of them fall victims. fails.
Exercise in nervous disorders is su. Nothing is more characterestic ofperior to all remedies. Riding on this disorder than a constant fear of horse-back is generally esteemed the death. This renders those unhappy beft, as it gives ination to the whole persons who labour under it peevish, body, without fatiguing it. I have fickle, impatient, and apt to run from known some patients with whom walkone physician to another, which is one ing agreed better, and others who reason why they seldom reap any be were most benefited by riding in a nefit from medicine, as they have not carriage. Every one ought to prefJufficient resolution to perlift in any that which he finds molt beneficii
Long sea-voyages have an excellent ef. the stomach relaxed and weak, an infeet, and to those who can afford to füsion of the Peruvian bark, and other take them, and have fufficient resolu. bitters may be used with advantage. lion, we would by all means recom Few things tend more to strengthen mend this course. Even change of the nervous syltem than cold bathing. place, and the light of new objects, by This practice, if duly perfifled in, will diverting the mind, have a great tend produce very extraordinary effects; but ency to remove thele complaints ; for when the liver or other viscera are obthis reason a long journey, or a voy-structed, or otherwise unsound, the age, is of much more advantage than cold bath is improper. The moft proriding flort journies at home.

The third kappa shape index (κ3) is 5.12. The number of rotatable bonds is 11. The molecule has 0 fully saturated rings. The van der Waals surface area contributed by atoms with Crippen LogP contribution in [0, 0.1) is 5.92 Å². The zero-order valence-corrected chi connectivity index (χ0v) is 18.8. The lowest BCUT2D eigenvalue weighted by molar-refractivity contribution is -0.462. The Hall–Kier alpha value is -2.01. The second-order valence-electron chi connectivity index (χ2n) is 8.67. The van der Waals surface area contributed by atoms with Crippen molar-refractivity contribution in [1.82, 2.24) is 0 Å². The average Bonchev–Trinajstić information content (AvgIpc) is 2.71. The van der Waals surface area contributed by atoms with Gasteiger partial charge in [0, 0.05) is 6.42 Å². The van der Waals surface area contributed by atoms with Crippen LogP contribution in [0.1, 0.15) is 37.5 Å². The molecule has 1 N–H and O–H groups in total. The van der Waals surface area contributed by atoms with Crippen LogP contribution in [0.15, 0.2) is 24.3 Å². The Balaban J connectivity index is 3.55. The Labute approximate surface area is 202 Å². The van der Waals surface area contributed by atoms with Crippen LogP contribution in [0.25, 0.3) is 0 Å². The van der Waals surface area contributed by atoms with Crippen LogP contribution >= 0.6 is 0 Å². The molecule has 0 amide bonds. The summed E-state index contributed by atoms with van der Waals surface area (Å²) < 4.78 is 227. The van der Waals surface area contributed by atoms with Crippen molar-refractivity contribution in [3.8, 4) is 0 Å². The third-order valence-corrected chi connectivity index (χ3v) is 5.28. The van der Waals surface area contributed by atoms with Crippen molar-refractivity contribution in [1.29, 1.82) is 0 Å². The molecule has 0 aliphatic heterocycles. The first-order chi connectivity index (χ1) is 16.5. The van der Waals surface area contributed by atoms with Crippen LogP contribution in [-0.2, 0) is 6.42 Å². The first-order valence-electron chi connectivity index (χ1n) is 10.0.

per seasons are summer and autumn. A cool and dry air is proper, as it It will be sufficient, efpecially for perfons braces and invigorates the whole body of a spare habit, to go into the cold bath Nothing tends more to relax and ener three or four times a week. If the vate than hot air, especially that which patient is weakened by it, or feels himis rendered so by large fires, or ftoves felf chilly for a long time after coming in small apartments. When the fto- out, it is improper. mach or bowels are weak, the whole In patients afflicted with wind, I body ought to be well guarded against have always observed the greateit becold, especially in winter, by wearing nefit from the acid elixir of vitriol. a thin flannel waistcoat next the skin. It may be taken in the quantity of This will keep up an equal perspira- fifteen, twenty, or thirty drops, twice tion, and defend the alimentary canal or thrice a day in a glass of water. from many impressions to which it This both expels wind, itrengthens would otherwise be subject upon every the stomach, and promotes digestion. fadden change from warm